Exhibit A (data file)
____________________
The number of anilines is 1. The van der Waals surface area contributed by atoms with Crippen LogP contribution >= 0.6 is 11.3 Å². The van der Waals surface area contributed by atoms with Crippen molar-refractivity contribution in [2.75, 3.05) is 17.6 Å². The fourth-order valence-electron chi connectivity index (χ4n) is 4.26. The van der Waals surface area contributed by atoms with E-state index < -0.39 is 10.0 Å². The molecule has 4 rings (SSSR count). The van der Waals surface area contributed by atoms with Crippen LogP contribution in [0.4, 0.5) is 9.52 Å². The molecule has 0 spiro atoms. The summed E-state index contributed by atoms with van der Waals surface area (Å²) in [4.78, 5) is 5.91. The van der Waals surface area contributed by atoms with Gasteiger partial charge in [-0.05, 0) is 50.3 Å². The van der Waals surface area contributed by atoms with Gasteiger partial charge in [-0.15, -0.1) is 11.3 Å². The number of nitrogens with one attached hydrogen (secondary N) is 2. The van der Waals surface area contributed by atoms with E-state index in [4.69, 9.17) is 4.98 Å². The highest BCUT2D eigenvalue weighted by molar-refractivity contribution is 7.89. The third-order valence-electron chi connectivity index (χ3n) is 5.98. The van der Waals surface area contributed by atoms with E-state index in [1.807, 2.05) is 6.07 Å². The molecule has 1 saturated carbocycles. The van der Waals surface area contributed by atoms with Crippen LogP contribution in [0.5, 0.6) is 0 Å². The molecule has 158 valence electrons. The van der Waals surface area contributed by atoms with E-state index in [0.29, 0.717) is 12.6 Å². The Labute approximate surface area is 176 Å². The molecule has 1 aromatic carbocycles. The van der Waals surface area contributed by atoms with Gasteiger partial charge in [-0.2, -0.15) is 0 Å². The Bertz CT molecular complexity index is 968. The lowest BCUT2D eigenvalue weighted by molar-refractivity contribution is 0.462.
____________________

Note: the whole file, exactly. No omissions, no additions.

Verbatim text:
The number of anilines is 1. The van der Waals surface area contributed by atoms with Crippen LogP contribution >= 0.6 is 11.3 Å². The van der Waals surface area contributed by atoms with Crippen molar-refractivity contribution in [2.75, 3.05) is 17.6 Å². The fourth-order valence-electron chi connectivity index (χ4n) is 4.26. The van der Waals surface area contributed by atoms with E-state index < -0.39 is 10.0 Å². The molecule has 4 rings (SSSR count). The van der Waals surface area contributed by atoms with Crippen LogP contribution in [0.4, 0.5) is 9.52 Å². The molecule has 0 spiro atoms. The summed E-state index contributed by atoms with van der Waals surface area (Å²) in [4.78, 5) is 5.91. The van der Waals surface area contributed by atoms with Gasteiger partial charge in [-0.05, 0) is 50.3 Å². The van der Waals surface area contributed by atoms with Gasteiger partial charge in [-0.15, -0.1) is 11.3 Å². The number of nitrogens with one attached hydrogen (secondary N) is 2. The van der Waals surface area contributed by atoms with E-state index in [4.69, 9.17) is 4.98 Å². The highest BCUT2D eigenvalue weighted by molar-refractivity contribution is 7.89. The third-order valence-electron chi connectivity index (χ3n) is 5.98. The van der Waals surface area contributed by atoms with E-state index in [1.807, 2.05) is 6.07 Å². The molecule has 1 saturated carbocycles. The van der Waals surface area contributed by atoms with Crippen LogP contribution in [0.5, 0.6) is 0 Å². The molecule has 158 valence electrons. The van der Waals surface area contributed by atoms with E-state index in [0.29, 0.717) is 12.6 Å². The Labute approximate surface area is 176 Å². The molecule has 1 aromatic carbocycles. The van der Waals surface area contributed by atoms with Gasteiger partial charge in [-0.2, -0.15) is 0 Å². The Bertz CT molecular complexity index is 968. The lowest BCUT2D eigenvalue weighted by molar-refractivity contribution is 0.462.